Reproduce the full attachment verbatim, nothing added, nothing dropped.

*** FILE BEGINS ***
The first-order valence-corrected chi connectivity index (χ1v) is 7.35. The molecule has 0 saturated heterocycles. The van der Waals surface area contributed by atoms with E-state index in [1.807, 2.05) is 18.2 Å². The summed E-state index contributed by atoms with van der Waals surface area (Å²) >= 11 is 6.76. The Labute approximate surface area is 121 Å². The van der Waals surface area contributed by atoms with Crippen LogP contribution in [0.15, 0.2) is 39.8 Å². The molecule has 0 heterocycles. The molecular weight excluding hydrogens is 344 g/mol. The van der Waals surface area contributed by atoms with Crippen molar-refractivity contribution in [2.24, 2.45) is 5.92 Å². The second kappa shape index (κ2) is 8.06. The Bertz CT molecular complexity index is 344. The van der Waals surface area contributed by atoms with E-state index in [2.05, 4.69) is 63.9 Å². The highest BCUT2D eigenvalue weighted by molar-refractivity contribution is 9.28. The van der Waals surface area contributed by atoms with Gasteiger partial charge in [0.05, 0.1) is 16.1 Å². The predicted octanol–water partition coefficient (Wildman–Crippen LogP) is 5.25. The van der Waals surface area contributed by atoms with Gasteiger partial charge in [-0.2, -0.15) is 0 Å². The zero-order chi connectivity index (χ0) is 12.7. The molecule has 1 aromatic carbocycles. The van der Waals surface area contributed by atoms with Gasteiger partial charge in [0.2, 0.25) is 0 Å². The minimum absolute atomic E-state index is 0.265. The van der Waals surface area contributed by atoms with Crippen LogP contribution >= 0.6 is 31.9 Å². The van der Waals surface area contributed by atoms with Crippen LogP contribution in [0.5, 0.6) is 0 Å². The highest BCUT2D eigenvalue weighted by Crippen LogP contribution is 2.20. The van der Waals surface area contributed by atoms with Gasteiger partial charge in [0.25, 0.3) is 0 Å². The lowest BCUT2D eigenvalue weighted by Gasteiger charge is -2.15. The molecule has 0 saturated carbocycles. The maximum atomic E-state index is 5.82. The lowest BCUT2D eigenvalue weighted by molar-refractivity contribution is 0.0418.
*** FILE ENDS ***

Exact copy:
The first-order valence-corrected chi connectivity index (χ1v) is 7.35. The molecule has 0 saturated heterocycles. The van der Waals surface area contributed by atoms with E-state index in [1.807, 2.05) is 18.2 Å². The summed E-state index contributed by atoms with van der Waals surface area (Å²) >= 11 is 6.76. The Labute approximate surface area is 121 Å². The van der Waals surface area contributed by atoms with Crippen LogP contribution in [0.15, 0.2) is 39.8 Å². The molecule has 0 heterocycles. The molecular weight excluding hydrogens is 344 g/mol. The van der Waals surface area contributed by atoms with Crippen molar-refractivity contribution in [2.24, 2.45) is 5.92 Å². The second kappa shape index (κ2) is 8.06. The Bertz CT molecular complexity index is 344. The van der Waals surface area contributed by atoms with E-state index in [2.05, 4.69) is 63.9 Å². The highest BCUT2D eigenvalue weighted by molar-refractivity contribution is 9.28. The van der Waals surface area contributed by atoms with Gasteiger partial charge in [0.05, 0.1) is 16.1 Å². The predicted octanol–water partition coefficient (Wildman–Crippen LogP) is 5.25. The van der Waals surface area contributed by atoms with Gasteiger partial charge in [-0.2, -0.15) is 0 Å². The zero-order chi connectivity index (χ0) is 12.7. The molecule has 1 aromatic carbocycles. The van der Waals surface area contributed by atoms with Gasteiger partial charge in [0.2, 0.25) is 0 Å². The minimum absolute atomic E-state index is 0.265. The van der Waals surface area contributed by atoms with Crippen LogP contribution >= 0.6 is 31.9 Å². The van der Waals surface area contributed by atoms with Crippen LogP contribution in [0.5, 0.6) is 0 Å². The highest BCUT2D eigenvalue weighted by Crippen LogP contribution is 2.20. The van der Waals surface area contributed by atoms with Gasteiger partial charge in [0.25, 0.3) is 0 Å². The lowest BCUT2D eigenvalue weighted by Gasteiger charge is -2.15. The molecule has 0 saturated carbocycles. The maximum atomic E-state index is 5.82. The lowest BCUT2D eigenvalue weighted by molar-refractivity contribution is 0.0418.